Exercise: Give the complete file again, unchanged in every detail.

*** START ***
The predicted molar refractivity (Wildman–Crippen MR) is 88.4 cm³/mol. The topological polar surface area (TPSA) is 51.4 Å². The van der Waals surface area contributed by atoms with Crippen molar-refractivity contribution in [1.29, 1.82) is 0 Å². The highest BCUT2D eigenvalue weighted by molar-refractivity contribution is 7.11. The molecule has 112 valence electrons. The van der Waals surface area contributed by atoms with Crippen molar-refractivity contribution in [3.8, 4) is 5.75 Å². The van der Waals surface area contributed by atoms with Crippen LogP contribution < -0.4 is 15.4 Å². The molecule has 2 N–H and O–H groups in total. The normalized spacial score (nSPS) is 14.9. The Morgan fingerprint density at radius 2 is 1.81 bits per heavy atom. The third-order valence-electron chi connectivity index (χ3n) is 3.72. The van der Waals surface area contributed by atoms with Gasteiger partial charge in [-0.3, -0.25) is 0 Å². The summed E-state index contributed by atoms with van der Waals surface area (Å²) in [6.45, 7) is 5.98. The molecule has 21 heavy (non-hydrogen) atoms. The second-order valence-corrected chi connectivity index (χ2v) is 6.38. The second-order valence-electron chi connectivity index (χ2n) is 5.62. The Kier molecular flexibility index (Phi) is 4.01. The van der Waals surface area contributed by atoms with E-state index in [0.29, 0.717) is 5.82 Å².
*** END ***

The predicted molar refractivity (Wildman–Crippen MR) is 88.4 cm³/mol. The topological polar surface area (TPSA) is 51.4 Å². The van der Waals surface area contributed by atoms with Crippen molar-refractivity contribution in [1.29, 1.82) is 0 Å². The highest BCUT2D eigenvalue weighted by molar-refractivity contribution is 7.11. The molecule has 112 valence electrons. The van der Waals surface area contributed by atoms with Crippen molar-refractivity contribution in [3.8, 4) is 5.75 Å². The van der Waals surface area contributed by atoms with Crippen LogP contribution < -0.4 is 15.4 Å². The molecule has 2 N–H and O–H groups in total. The normalized spacial score (nSPS) is 14.9. The Morgan fingerprint density at radius 2 is 1.81 bits per heavy atom. The third-order valence-electron chi connectivity index (χ3n) is 3.72. The van der Waals surface area contributed by atoms with Gasteiger partial charge in [-0.3, -0.25) is 0 Å². The summed E-state index contributed by atoms with van der Waals surface area (Å²) in [6.45, 7) is 5.98. The molecule has 21 heavy (non-hydrogen) atoms. The second-order valence-corrected chi connectivity index (χ2v) is 6.38. The second-order valence-electron chi connectivity index (χ2n) is 5.62. The Kier molecular flexibility index (Phi) is 4.01. The van der Waals surface area contributed by atoms with E-state index in [0.29, 0.717) is 5.82 Å².